Shurn the Awesomer
Swap Space in EC2 Ubuntu

Swap Space in EC2 Ubuntu

Written on Mon, 13 February 2017

Over the course of running this webserver and zimbra, I realised that there is a need to have swap space whenever you have applications that are memory hungry. My webserver has occasionally run out of memory on t2.nano instance and my zimbra webserver frequently has memory issues, almost always due to MySQL/MariaDB. MySQL/MariaDB certainly is memory hungry for some reasons, so I guess until I can figure out how to optimise these applications, I just have to work with either increasing RAM or having swap space.

The Ubuntu instances will likely not have swap space. You must configure one. In this tutorial, I will make things really easy by making a swapfile in the filesystem instead of creating a partition

Before you proceed with the tutorial, you must take into consideration of several matters. If you EBS volume is Magnetic, sc1, or st1, having a swap will reduce the performance of applications. Spinning disk will always be slower than RAM or SSD. However, if you are gp2 or io1, then you will see noticable performance of having swap on SSD than on HDD. But you will degrade the SSD fast due to many write cycles. Either way, having swap is a very good safeguard and comparatively affordable solution against application error or crashes related to out-of-memory situations.


You must also take note if your file system supports swap files. At the time of this writing, btrfs is not compatible with swap. You probably want to create a partition instead.

Step 1: Checking for existing Swap

We can see if the system has any configured swap by typing:

sudo swapon --show

If there is no output, that means you have no swap space currently.

You can verify no existing swap with:

free -h

If you see that swap has 0B, that means there is no active swap present in system.

Step 2: Check available space in file system

We check the available space in the filesystem with:

df -h

Take note of the space space available in /dev/xvda1. If you intend to have swap space on other EBS, then check the available space of it.

Planning your swap space

In a standard Ubuntu installation, you should have 8GB hard disk space, of which, the OS and the applications will consume some. You would probably be left with about 5GB. It is usually recommended to have twice as much swap as your RAM. Of course, you are free to have as much swap as you need. In a t2.nano instances, you will only have 512MB RAM. so I'm going to have 1GB of swap space.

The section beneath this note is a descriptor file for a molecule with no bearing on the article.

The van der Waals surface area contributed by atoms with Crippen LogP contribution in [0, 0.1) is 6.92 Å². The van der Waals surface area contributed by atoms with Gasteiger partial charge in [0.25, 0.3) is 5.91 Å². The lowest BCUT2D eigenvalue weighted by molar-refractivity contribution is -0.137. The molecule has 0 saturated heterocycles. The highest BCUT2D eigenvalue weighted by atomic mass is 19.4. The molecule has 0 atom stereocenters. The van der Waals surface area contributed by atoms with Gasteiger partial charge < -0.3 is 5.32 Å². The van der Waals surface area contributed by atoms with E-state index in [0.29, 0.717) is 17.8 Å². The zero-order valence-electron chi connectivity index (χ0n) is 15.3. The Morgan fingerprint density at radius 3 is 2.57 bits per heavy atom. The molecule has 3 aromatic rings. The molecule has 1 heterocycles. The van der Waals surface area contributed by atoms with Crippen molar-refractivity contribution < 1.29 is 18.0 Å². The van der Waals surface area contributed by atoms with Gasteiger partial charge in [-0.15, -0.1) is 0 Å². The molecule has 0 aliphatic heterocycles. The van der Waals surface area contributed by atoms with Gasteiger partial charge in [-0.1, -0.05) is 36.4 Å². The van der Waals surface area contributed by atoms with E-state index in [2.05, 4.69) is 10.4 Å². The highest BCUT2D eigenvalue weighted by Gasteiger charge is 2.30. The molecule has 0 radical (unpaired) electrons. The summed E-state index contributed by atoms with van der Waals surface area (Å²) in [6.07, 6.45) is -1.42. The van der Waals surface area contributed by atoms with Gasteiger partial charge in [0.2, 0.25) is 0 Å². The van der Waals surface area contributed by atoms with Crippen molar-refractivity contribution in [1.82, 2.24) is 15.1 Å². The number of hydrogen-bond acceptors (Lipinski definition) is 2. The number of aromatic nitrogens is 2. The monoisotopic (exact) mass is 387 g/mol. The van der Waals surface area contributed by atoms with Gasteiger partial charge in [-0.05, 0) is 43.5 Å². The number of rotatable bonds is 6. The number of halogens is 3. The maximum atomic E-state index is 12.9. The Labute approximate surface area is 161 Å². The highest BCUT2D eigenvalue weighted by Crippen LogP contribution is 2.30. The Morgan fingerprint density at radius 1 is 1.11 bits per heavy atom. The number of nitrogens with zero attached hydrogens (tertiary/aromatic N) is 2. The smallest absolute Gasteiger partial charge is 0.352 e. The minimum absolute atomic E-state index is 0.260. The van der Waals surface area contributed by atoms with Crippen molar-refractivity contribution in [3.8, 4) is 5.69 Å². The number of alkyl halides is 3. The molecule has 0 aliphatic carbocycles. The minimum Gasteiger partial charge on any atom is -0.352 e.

Step 3: Creating Swap File

I'm going to create 1GB of swap space:

sudo fallocate -l 1G /swapfile

We can verify that the correct amount of space was reserved with:

ls -lh /swapfile

You should see something like:

-rw-r--r-- 1 root root 1.0G Feb 13 07:35 /swapfile

Step 4: Enabling swap space

For security reasons, we should only allow users with root privileges to read the contents. All other users should not have access to the swap file.

sudo chmod 600 /swapfile

Verify the permissions change with:

ls -lh /swapfile

You should see something like:

-rw------- 1 root root 1.0G Feb 13 07:35 /swapfile

We now mark the file as swap space with:

sudo mkswap /swapfile

You should see an output like:

Setting up swapspace version 1, size = 1024 MiB (1073737728 bytes)
no label, UUID=0d7257f1-9def-4542-bcba-34b8f50f2822

Now we enable swap:

sudo swapon /swapfile

Verify the swap is enabled with:

sudo swapon --show

You will now see a swap file with 1024M.

You can also check with:

free -h

You will see 1.0G of space for use.

Step 5: Making Swap Permanent

If you reboot your computer, the setting you just did will be gone. You can make swap a permanent feature during reboot.

Add swap file information to fstab with:

echo '/swapfile none swap sw 0 0' | sudo tee -a /etc/fstab

That's it!

Step 6: Configuring swappiness (Optional)

Swappiness is a parameter for the system to determine how often your system swaps data out of RAM to swap space. The values are represented from 0 to 100, in percentages. By default, the value is 60.

You must remember that a swap on HDD is time costly, while a swap in SSD is lifespan costly. Since I'm running a server, I would prefer a value closer to 0, only to use RAM when absolutely neccessary. In some use cases, using swap actually increases performance.

Choose your ideal percentage, then run the following:

sudo sysctl vm.swappiness=10

I chose 10 so that it will use swap sparingly.

To make this value permanent during reboots, open /etc/sysctl.conf:

sudo nano /etc/sysctl.conf

Then add the following at the bottom:



Swap has many many advantages. In some cases, it will save a technician from certain doom due to application crashes.

Generally swap is the most affordable alternative to getting RAM upgrades, or even CPU upgrades. Use it wisely and you will have a well-oiled affordable machine that will last you very long.

If you have to create a swap partition instead of a swap file, check out my other tutorial on creating a swap partition.